In what turned out to be his last full season as a Boston Celtic, Rondo recorded the worst field goal percentage of his career at 40.3 percent. Even though he was limited to 30 games due to injuries, he took a career-high 90 three-point attempts and sank 28.9 percent of them. That’s certainly not the work of a marksman, but he was at least around league average on three-point shots above the break (33.3 percent).
The Mavs have won seven of their 10 games with Rondo, who’s averaging 12.2 points and 9.2 assists since being acquired. Opponents have given him plenty of space and essentially dared him to shoot, and Rondo has been slightly better than he was with Boston early on. But if Dallas is going to make some noise in the stacked Western Conference, Rondo will have to take advantage of those opportunities more often and give other teams a reason to forego that strategy.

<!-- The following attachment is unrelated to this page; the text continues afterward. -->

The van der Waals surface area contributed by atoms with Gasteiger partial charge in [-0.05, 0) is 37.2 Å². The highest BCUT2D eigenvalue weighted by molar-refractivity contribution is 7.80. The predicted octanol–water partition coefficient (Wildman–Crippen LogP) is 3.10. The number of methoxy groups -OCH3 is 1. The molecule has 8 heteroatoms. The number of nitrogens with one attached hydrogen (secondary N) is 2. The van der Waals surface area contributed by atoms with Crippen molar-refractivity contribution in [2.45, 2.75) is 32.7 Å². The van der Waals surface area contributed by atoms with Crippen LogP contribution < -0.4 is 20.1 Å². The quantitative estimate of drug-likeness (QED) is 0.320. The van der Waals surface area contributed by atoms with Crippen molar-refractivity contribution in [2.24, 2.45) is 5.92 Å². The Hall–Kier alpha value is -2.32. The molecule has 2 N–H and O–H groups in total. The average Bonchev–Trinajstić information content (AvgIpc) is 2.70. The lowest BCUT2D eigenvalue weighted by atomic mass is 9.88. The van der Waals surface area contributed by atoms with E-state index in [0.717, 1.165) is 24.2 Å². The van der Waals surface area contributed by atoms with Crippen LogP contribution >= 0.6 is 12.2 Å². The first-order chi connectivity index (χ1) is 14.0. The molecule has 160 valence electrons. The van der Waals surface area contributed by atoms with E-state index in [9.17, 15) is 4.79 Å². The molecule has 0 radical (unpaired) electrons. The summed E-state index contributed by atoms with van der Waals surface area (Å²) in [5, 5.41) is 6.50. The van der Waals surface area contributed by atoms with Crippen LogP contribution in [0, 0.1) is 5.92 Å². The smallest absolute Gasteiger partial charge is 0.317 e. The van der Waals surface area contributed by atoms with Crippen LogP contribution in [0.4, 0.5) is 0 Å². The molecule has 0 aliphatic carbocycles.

Rudy Gay has taken a lot of slack for being an inefficient shooter, and the small forward’s reputation took a hit last season when the Toronto Raptors improved after they traded him. For a 6-foot-8 small forward, Gay was awful in the restricted area, making just 48.4 percent of his attempts. He was just about league average on three-pointers above the break, and only slightly above average on midrange shots -- his supposed specialty.
Gay has seemingly responded to critics by vastly improving his three-point shot this season. He’s hitting 41.5 percent of attempts above the break, which has stilted up a 38.0 percent clip from downtown, the second-best mark of his career.
Sacramento tried to fill its void of three-point shooting this offseason by drafting Nik Stauskas. That hasn’t gone as planned, but if Gay can maintain his accuracy from deep at a higher volume, Sacramento could fix that issue with an unexpected in-house solution.
Last year, Kyrie Irving essentially had to carry Cleveland’s offense, which suffered from a lack of spacing. There weren’t many driving lanes for Irving to exploit, and he often ran into towering bigs that affected close-range shots. As a result, he only converted 45.8 percent of his attempts in the restricted area.